Moreton Cheyney Receiver
Having succeded in hearing broadcasts
on medium and long waves, and having struggled to understand
the automatic gain controls operating within the receiver, I
decided to review and correct deficiencies in the circuitry.
One problem I discovered is the condition of the Westectors at
X1 and X2. So I could progress I replaced both of these with
OA91 germanium diodes, but having considered the forward voltage
characteristics of the Westector I need to further check for
a better substitute. The W6 has six copper oxide elements and
if each drops say 200mV when forward biased, this will amount
to 1.2 volts. The OA91 will have a drop of say 200mV so the careful
specification of the MC circuit will not do exactly what the
designers intended. Basically the W6 requires enough AC to develop
a rectified voltage of 1.2 and once this is passed will produce
the intended AVC control voltage. Essentially this is what is
referred to as "Delayed AVC"... or in other words,
AVC action is suspended until a broadcast signal of sufficient
strength is tuned. The OA91 may be so sensitive as to develop
AVC action by rectifying mere noise.
However, the MC circuitry has components
in place to provide a delay so the OA91 will not produce AVC
control too prematurely.
Above is one of two Westectors,
marked "6" located inside the can of IFT4. Data on
these is fairly sparse bit a WX1 has a rating of 6 volts RMS
and a forward current of 100uA and is good up to 1.5MHz. The
WX15 can handle 90 volts so a 6 element device will handle around
36 volts RMS.
There are two types of
volume control (nowadays referred to as gain control) within
the MC receiver, normal AVC which is always active plus what
they call QAVC which is intended to quieten the receiver when
tuning between broadcasts. Both AVC and QAVC use a Westector,
which I've labelled X2 and X1 respectively. As QAVC can be switched
off, I'll first consider AVC, but as the two circuits are interlinked,
what happens within the set when QAVC is grounded? V6 cathode
is grounded via R23 and R24, X1 cathode is grounded and V8 is
turned on slightly more than it was previously, but has no effect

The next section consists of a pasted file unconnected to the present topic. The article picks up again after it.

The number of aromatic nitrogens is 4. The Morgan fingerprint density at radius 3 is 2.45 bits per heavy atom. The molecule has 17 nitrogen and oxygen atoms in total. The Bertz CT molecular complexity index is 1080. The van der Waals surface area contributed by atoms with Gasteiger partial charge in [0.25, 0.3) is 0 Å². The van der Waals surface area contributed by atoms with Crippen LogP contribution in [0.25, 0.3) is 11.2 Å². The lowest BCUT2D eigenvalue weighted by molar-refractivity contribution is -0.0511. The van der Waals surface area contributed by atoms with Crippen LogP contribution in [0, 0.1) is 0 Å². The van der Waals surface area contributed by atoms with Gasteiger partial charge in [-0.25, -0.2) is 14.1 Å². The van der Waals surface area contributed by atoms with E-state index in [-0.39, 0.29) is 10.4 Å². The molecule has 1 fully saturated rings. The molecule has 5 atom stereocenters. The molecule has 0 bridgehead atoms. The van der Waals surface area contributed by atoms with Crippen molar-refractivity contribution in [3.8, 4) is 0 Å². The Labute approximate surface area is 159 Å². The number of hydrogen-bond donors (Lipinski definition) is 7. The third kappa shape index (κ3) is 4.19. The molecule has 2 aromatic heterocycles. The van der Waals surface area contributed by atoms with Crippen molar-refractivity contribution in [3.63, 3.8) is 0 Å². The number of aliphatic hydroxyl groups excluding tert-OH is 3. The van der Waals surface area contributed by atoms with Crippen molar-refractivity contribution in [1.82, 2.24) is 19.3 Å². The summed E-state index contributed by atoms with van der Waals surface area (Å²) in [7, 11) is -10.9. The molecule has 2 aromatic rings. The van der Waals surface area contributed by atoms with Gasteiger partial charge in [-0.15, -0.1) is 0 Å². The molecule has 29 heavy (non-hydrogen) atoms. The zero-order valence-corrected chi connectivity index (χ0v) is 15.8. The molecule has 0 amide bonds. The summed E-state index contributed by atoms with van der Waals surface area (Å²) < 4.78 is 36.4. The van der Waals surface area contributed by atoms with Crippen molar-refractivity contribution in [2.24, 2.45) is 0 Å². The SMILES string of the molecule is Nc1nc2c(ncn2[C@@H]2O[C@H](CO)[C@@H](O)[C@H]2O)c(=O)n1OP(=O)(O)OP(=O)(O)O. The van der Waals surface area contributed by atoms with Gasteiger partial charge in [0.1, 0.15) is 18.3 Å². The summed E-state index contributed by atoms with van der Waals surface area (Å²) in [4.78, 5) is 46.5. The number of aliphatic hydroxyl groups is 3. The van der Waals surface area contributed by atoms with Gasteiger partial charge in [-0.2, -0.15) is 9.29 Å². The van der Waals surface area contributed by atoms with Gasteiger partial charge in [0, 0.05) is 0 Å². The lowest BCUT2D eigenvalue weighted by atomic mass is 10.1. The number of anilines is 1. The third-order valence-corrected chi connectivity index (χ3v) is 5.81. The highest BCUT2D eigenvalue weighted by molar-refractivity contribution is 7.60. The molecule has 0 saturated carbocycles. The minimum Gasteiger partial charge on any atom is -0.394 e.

on the receiver. VR5 is disabled and the QAVC end of R55 is grounded,
but having no measurable affect the AVC circuit.
AVC is produced by X2
which is reverse biased by R49/R50, developing a little over
3% of the HT supply voltage, or 8 volts with 250 volts of HT.
This means that AVC should not be active until enough RF is applied
to X2 anode to overcome the delay bias plus the forward drop
within X2, say 1.2 volts or a total of a little over 9 volts.
With an OA91 at X2, this would be about 8 volts.
With no signal and with QAVC
turned off, the AVC system should be inactive unless there is
a lot of noise present, say from the aerial or general valve
hiss etc. If you examine the circuit you'll find V1, V2, V5 and
V7, are used for AVC, with broadcast signal amplification using
V1, V2, V5 and V6. I can only assume this difference would allow
for a different response, perhaps a less broad response for AVC
(and QAVC). An interesting side effect would be to miss AVC action
completely if IFT4 is mis-tuned by a few KHz.
As per usual practice AVC is
applied to the RF valves, V1, V2 and V4 plus IF amplifiers V5,
V6 but not V7 (the AVC/QAVC amplifier). This will mean that all
those valves with AVC control have to be variable mu (such as
the 6K7 type and V7 non-variable mu (such as a 6J7 type).
Turning to QAVC. This is provided
by X1 whose cathode is wired through R38 and VR5. This is a low
impedance path so will need sufficient current to be generated
to have any effect on the system. V8 is the QAVC amplifier and
this can supply a decent current to drive the AVC circuit to
a level sufficient to reduce the gain of the RF and IF amplifiers
when a broadcast is not present. VR5 is available as a preset
control to set the inter-station background noise level to a
level which allows the user to hear stations and not to hear
internally generated valve noise or general annoying electrical
noise. How does the QAVC system work, other than modifying the
AVC line via R55? Within V8 are a pair of rectifier diodes which
are reverse biased through R23, R24, R38 and VR5 which together
place a small positive voltage on V8 cathode. This is primarily
governed by the cathode currents of V6 and V8 but adjustable
via preset VR5. The bias voltage is stabilised or maintained
by C13 and is added to the normal AVC voltage supplied via R82.
Once the reverse bias is overcome by a signal of sufficient level
present at the secondary winding of IFT3, demodulated audio passes
through the low pass filter comprising C77/R72/C78. If the receiver
is used for weak signal reception QAVC can be turned off at S1,
the Gram/Radio selector switch.
A quick check of some
voltages revealed much as expected. With no aerial connected
the IF amplifiers were getting around plus 0.5/1.1 volts of bias
with the QAVC turned off/on. The AVC diode was cut off at about
8 volts, the QAVC diode was reverse biased at 22 volts and with
QAVC off at -0.3 volts. Alignment should be performed therefore
with QAVC off and at a test signal input level below that required
to activate X2 (about 8 volts). Because of the high impedance
of the audio output circuits an external audio amplifier will
be necessary. Alignment of IFT4 would need to be carried out
with a test signal of 465KHz and ideally a spectrum analyser
to narrow the response of the coils compared with IFT1/2/3.